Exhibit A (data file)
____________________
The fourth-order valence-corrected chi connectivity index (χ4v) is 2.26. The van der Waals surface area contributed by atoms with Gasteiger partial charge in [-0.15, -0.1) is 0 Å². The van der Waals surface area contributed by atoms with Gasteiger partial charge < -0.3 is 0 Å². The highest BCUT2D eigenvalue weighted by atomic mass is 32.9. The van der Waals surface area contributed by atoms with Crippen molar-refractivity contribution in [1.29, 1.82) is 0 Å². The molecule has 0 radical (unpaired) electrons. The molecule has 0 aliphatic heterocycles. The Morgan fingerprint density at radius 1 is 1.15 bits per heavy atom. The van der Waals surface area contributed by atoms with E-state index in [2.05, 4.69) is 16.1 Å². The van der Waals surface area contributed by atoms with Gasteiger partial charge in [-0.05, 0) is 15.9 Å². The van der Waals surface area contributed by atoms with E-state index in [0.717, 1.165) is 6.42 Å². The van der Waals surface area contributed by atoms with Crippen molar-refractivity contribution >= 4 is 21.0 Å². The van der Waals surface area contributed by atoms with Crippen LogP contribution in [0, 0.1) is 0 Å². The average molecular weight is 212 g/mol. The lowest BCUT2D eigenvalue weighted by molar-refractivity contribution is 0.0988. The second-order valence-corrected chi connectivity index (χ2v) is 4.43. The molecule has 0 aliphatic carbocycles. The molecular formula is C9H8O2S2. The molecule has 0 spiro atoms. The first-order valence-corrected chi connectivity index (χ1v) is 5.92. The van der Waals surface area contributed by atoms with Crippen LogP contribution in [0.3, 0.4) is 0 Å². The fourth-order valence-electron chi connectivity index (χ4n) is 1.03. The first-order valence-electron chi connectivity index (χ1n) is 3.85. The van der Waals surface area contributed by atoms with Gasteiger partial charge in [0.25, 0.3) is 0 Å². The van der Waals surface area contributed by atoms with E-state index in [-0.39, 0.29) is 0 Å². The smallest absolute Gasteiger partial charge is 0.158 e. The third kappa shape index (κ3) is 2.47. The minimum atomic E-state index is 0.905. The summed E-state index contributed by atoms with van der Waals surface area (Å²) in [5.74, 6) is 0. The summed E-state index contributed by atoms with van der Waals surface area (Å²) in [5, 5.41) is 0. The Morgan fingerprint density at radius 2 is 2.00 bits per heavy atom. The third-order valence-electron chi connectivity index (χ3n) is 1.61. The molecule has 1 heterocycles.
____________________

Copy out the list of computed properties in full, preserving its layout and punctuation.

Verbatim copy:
The fourth-order valence-corrected chi connectivity index (χ4v) is 2.26. The van der Waals surface area contributed by atoms with Gasteiger partial charge in [-0.15, -0.1) is 0 Å². The van der Waals surface area contributed by atoms with Gasteiger partial charge < -0.3 is 0 Å². The highest BCUT2D eigenvalue weighted by atomic mass is 32.9. The van der Waals surface area contributed by atoms with Crippen molar-refractivity contribution in [1.29, 1.82) is 0 Å². The molecule has 0 radical (unpaired) electrons. The molecule has 0 aliphatic heterocycles. The Morgan fingerprint density at radius 1 is 1.15 bits per heavy atom. The van der Waals surface area contributed by atoms with E-state index in [2.05, 4.69) is 16.1 Å². The van der Waals surface area contributed by atoms with Gasteiger partial charge in [-0.05, 0) is 15.9 Å². The van der Waals surface area contributed by atoms with E-state index in [0.717, 1.165) is 6.42 Å². The van der Waals surface area contributed by atoms with Crippen molar-refractivity contribution >= 4 is 21.0 Å². The van der Waals surface area contributed by atoms with Crippen LogP contribution in [0, 0.1) is 0 Å². The average molecular weight is 212 g/mol. The lowest BCUT2D eigenvalue weighted by molar-refractivity contribution is 0.0988. The second-order valence-corrected chi connectivity index (χ2v) is 4.43. The molecule has 0 aliphatic carbocycles. The molecular formula is C9H8O2S2. The molecule has 0 spiro atoms. The first-order valence-corrected chi connectivity index (χ1v) is 5.92. The van der Waals surface area contributed by atoms with Crippen LogP contribution in [0.3, 0.4) is 0 Å². The fourth-order valence-electron chi connectivity index (χ4n) is 1.03. The first-order valence-electron chi connectivity index (χ1n) is 3.85. The van der Waals surface area contributed by atoms with Gasteiger partial charge in [0.25, 0.3) is 0 Å². The van der Waals surface area contributed by atoms with E-state index in [-0.39, 0.29) is 0 Å². The smallest absolute Gasteiger partial charge is 0.158 e. The third kappa shape index (κ3) is 2.47. The minimum atomic E-state index is 0.905. The summed E-state index contributed by atoms with van der Waals surface area (Å²) in [5.74, 6) is 0. The summed E-state index contributed by atoms with van der Waals surface area (Å²) in [5, 5.41) is 0. The Morgan fingerprint density at radius 2 is 2.00 bits per heavy atom. The third-order valence-electron chi connectivity index (χ3n) is 1.61. The molecule has 1 heterocycles.